In 1758, on this day the fourth US Attorney General Noah Webster, Jr. was born in West Hartford to an established Yankee family; his father, Noah Sr. was a descendant of Connecticut Governor John Webster; his mother Mercy (née Steele) was a descendant of Governor William Bradford of Plymouth Colony.
A Connecticut Yankee in King Alexander's CourtDuring the American Revolutionary War his studies were interrupted and he served in the Connecticut Militia while reading Law at Yale College. After graduation, he was appointed a Justice of the Peace and continued his legal studies under the mentorship of the future Senator and U.S. Supreme Court Chief Justice Oliver Ellsworth. He also adopted a strong political vision in this period of his life.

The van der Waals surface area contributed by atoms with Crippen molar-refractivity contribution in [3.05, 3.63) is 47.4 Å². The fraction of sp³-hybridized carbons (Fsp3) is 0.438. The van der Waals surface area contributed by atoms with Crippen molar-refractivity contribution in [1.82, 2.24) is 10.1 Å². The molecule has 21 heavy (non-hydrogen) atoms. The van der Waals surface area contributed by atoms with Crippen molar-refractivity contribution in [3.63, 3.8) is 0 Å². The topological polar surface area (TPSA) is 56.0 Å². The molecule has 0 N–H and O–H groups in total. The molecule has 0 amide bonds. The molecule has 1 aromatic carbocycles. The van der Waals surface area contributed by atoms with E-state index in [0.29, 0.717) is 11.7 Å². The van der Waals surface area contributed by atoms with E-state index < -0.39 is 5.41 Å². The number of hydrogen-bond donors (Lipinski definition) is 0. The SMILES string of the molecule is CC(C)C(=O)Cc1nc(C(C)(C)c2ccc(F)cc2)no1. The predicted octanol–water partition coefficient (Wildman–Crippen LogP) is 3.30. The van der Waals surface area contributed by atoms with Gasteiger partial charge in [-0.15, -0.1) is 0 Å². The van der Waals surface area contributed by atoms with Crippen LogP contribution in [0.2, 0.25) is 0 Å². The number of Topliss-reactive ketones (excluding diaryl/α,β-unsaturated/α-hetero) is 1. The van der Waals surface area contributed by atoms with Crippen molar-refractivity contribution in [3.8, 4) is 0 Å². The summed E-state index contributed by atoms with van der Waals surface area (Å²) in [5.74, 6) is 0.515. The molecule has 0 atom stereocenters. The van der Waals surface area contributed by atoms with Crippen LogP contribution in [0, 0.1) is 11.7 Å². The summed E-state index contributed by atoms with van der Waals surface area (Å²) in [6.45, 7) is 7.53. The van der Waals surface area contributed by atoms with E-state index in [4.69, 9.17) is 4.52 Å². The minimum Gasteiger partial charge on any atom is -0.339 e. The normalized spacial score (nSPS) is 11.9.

Although he had married well and joined the elite in Hartford, he did not have much money. But in 1793, his fortunes changed when Alexander Hamilton lent him $1500 to move to New York City to edit the leading Federalist Party newspaper. When Hamilton assumed the Presidency, he naturally chose Webster to succeed Charles Lee as Attorney General. After he leaving office, he would win his mentor's seat and serve for many years as US Senator from Connecticut.